= WARN( True, ppr fun_ty )                    -- Should not happen: if there is a demand
    return ([], id, id, substTy subst fun_ty)   -- then there should be a function arrow
    -- See Note [Join points and beta-redexes]
    apply_or_bind_then k arg (Lam bndr body)
      = mkCoreLet (NonRec bndr arg) (k body)    -- Important that arg is fresh!
    apply_or_bind_then k arg fun
      = k $ mkCoreApp (text "mkWWargs") fun arg
applyToVars :: [Var] -> CoreExpr -> CoreExpr
applyToVars vars fn = mkVarApps fn vars

mk_wrap_arg :: Unique -> Type -> Demand -> Id
mk_wrap_arg uniq ty dmd
  = mkSysLocalOrCoVar (fsLit "w") uniq ty
       `setIdDemandInfo` dmd

{- Note [Freshen WW arguments]
Wen we do a worker/wrapper split, we must not in-scope names as the arguments
of the worker, else we'll get name capture.  E.g.

   -- y1 is in scope from further out
   f x = ..y1..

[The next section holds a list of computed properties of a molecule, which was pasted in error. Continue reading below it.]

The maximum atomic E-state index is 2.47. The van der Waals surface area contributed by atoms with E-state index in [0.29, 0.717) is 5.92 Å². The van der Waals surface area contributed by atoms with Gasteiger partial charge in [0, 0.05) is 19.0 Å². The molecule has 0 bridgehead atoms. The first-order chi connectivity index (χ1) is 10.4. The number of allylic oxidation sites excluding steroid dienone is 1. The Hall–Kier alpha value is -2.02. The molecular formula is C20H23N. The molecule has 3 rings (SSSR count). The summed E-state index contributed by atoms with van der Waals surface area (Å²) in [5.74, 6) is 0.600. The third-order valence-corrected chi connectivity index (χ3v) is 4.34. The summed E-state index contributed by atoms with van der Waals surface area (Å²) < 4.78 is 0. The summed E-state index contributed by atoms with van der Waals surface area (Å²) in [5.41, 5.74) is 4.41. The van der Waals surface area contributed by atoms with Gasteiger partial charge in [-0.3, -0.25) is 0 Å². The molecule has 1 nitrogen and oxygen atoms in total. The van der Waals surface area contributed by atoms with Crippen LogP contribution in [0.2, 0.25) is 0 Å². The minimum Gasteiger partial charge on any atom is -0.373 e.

If we accidentally choose y1 as a worker argument disaster results:

   fww y1 y2 = let x = (y1,y2) in ...y1...

To avoid this:

  * We use a fresh unique for both type-variable and term-variable binders
    Originally we lacked this freshness for type variables, and that led
    to the very obscure Trac #12562.  (A type variable in the worker shadowed
    an outer term-variable binding.)

  * Because of this cloning we have to substitute in the type/kind of the
    new binders.  That's why we carry the TCvSubst through mkWWargs.

    So we need a decent in-scope set, just in case that type/kind
    itself has foralls.  We get this from the free vars of the RHS of the
    function since those are the only variables that might be captured.
    It's a lazy thunk, which will only be poked if the type/kind has a forall.